The History of Surrealism
Belknap Press of Harvard University Press, 1989 - 351 pagina's
"I believe," André Breton said, "in the future resolution of the states of dream and reality--in appearance so contradictory--in a sort of absolute reality, or surréalité." The Surrealist movement, born in the 1920s out of the ferment of Dada, committed to revolution against bourgeois rationalism, and inspired by Freudian exploration of the unconscious, has reverberated more widely and deeply than perhaps any other art movement in our century. Its automatism, biomorphic shapes, visionary mode, and manipulation of found objects mark the work of artists as different as Ernst, Miró, Magritte, and Dali.
Maurice Nadeau's History of Surrealism, first published in French in 1944 and in English in 1965, has become a classic. It is both lucid and authoritative--by far the best overall account of this complex movement. Nadeau traces the evolution of Surrealism, bringing to life its many internal debates about politics and art. He relates the movement to its intellectual and artistic environment. And he provides the statements and manifestos of Breton, Aragon, Tzara, and others.
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... wife , who was suing him for divorce because he was “ unfaithful " and did not want to be the father of her children ? The surrealists sided vigorously with Charlot , whose freedom of behavior and mind delighted them , and by denouncing ...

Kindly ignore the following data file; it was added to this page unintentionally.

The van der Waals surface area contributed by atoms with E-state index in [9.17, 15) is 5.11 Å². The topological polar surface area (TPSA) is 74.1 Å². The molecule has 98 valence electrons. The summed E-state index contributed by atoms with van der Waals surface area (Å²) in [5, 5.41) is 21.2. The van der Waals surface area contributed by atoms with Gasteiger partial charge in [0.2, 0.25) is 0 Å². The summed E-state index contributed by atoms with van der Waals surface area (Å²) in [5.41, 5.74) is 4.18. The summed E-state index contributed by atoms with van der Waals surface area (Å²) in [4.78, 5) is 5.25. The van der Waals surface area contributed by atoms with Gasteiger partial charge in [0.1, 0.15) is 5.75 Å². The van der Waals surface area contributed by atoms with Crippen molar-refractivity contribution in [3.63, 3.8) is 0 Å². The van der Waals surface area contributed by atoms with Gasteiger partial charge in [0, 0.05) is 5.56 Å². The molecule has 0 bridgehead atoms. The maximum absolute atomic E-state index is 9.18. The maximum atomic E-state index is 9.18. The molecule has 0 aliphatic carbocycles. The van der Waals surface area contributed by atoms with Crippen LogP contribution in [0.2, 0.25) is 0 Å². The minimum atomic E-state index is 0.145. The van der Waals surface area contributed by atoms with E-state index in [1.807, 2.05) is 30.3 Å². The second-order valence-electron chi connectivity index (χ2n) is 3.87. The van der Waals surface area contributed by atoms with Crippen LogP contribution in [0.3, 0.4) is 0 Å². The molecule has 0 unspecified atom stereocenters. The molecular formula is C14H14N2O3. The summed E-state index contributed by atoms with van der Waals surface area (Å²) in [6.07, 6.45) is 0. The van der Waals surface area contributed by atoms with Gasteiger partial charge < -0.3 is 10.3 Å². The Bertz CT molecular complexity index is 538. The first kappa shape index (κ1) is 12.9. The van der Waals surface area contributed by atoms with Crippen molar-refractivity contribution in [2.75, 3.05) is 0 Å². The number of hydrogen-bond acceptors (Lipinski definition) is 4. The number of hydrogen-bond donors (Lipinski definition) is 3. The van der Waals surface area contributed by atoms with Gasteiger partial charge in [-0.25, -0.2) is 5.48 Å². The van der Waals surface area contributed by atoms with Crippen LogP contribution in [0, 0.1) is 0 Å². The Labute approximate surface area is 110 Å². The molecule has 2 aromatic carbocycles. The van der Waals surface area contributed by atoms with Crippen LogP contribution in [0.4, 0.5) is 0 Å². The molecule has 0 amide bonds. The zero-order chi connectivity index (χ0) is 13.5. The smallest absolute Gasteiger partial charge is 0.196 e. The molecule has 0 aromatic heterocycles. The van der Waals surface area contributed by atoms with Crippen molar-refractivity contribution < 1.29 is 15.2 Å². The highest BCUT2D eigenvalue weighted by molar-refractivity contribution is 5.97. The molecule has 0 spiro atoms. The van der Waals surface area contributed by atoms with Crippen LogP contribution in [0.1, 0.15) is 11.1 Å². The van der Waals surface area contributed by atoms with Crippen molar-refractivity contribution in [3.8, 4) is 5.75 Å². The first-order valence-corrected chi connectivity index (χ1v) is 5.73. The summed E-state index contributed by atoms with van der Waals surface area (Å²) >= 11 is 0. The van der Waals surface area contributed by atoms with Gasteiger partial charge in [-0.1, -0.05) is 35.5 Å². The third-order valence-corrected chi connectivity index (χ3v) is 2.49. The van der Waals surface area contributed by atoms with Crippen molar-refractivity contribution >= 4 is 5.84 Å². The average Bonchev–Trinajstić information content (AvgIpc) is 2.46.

... wife , or whether it is the logical result of the daily attitude , of a wife bent on amassing grievances , evoking them and taking pride therein . Incidentally , let us note a gap in the evidence : Mrs. Chaplin omits to give us the date ...
... wife , my rosewood scaf- folding , you are my sin of my sin of my great sin as Jesus Christ is the wife of my cross - twelve times twelve thousand one hun- dred and forty - nine times I have loved you with passion on the way and I am ...
NOTE TO THE 1989 EDITION
THE POETS IN THE
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